Tuesday, January 21, 2020

Cook v. Kernan (9th Cir. - Jan. 21, 2020)

There's only one Ninth Circuit opinion published today.  But it's an opinion that results, I suspect, directly from the institutional pre-argument structures of Ninth Circuit chambers.

It was a death penalty case.  Notice the past tense.  The guy was sentenced to death in 1994.  But a decade or so later, he got his sentenced reduced to LWOP on state habeas review because he was intellectually disabled and, under then-recent Supreme Court precedent, we don't execute people like that.

So then he files his federal habeas petition, which continues in federal court the challenges to his conviction that he had filed in state court and that the state court rejected.  It's an AEDPA case, so the federal court grants a degree of deference to the state court's conclusions in this regard.  The primary issue is whether the state court correctly concluded that the defendant validly waived his rights under Miranda.

(1) One judge on the panel, Randy Smith, concludes that the state court reasonably concluded that the waiver was valid, and thus that relief should be denied.  (2) One other judge on the panel, Callahan, agrees with Judge Smith that the waiver was valid, and thus that relief should be denied, but also believes that, independently, even if the waiver wasn't valid, it would be reasonable to conclude that the error was harmless, and thus relief denied on that separate basis as well.  (To be clear:  I mention Judge Smith's first name because there are two "Smith's" on the Ninth Circuit, but there's only one "Callahan," which is why I don't mention her first name.  No disrespect intended.)  (3) The last judge on the panel, Murguia, disagrees with both of these conclusions, and accordingly believes that habeas relief should be granted.

Given this lineup, on first principles, the "normal" way you might think the respective opinions should be issued are for (1) Judge Smith to author the majority opinion, (2) Judge Callahan to join the majority opinion in full, but also to file a concurrence making her point about any arguable error being harmless in any event, and (3) Judge Murguia to dissent.

But, instead, Judge Callahan authors the majority opinion and also files a separate concurrence to her own opinion.  (Judge Murguia, obviously, dissents.)  Why adopt this structure rather than the more traditional (and, perhaps, straightforward) lineup?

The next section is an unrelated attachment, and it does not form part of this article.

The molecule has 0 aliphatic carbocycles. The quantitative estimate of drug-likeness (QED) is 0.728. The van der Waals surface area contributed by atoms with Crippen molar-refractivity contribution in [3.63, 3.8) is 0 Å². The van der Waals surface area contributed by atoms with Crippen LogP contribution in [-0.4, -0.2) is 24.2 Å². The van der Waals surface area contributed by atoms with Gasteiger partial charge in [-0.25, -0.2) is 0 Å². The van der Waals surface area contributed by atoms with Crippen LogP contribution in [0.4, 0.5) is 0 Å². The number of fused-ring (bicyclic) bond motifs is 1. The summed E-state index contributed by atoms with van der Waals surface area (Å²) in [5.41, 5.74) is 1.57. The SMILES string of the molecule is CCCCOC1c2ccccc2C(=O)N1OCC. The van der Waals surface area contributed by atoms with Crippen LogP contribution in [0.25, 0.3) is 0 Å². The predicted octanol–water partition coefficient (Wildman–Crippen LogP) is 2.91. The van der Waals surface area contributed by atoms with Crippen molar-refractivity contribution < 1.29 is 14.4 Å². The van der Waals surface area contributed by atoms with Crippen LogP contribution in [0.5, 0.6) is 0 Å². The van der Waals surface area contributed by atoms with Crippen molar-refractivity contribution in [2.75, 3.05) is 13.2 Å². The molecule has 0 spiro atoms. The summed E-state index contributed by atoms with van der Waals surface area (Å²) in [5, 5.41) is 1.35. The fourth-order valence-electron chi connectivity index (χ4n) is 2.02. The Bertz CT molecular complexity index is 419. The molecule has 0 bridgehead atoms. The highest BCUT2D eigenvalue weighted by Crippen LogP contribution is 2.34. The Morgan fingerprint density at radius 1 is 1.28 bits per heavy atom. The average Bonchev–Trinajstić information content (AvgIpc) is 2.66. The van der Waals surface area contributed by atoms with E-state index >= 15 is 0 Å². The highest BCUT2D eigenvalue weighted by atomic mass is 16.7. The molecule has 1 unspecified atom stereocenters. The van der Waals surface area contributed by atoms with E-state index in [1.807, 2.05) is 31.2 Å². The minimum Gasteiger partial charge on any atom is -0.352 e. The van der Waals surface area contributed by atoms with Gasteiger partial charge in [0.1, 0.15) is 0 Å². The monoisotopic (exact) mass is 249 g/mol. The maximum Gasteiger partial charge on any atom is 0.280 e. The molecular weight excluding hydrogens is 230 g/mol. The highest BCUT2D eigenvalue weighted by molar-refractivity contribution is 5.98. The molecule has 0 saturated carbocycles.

I suspect it's because of which judge was responsible for the bench memo.

I would bet that Judge Callahan's chambers was in charge of preparing the pre-argument bench memoradum for the panel, which described the facts of the case, the arguments, and the relevant doctrinal principles.  Since Judge Callahan's chambers wrote that, and since that memorandum ultimately became (at least in structure) the "backbone" of the majority opinion that rejected relief, she was the one assigned to author the majority opinion.  Which in turn meant that since she was not able to get Judge Smith on board for holding that any error was harmless, she then needed to concur to her own opinion in order to express this singularly-held point.  (We don't know whether Judge Smith's decided not to join the harmless error part after argument or, instead, only after the draft majority opinion was circulated, but either way, the result was the same.)

All of which would have been unnecessary if Judge Smith -- who held the narrowest view of the case shared by a majority of the panel -- had been the one selected to author the majority opinion.  But this was not to be.  A reality that I suspect would have been different had Judge Smith's chambers to have been the one to write the original bench memo.

All speculation on my part, of course.  But speculation that I nonetheless believe is probably right.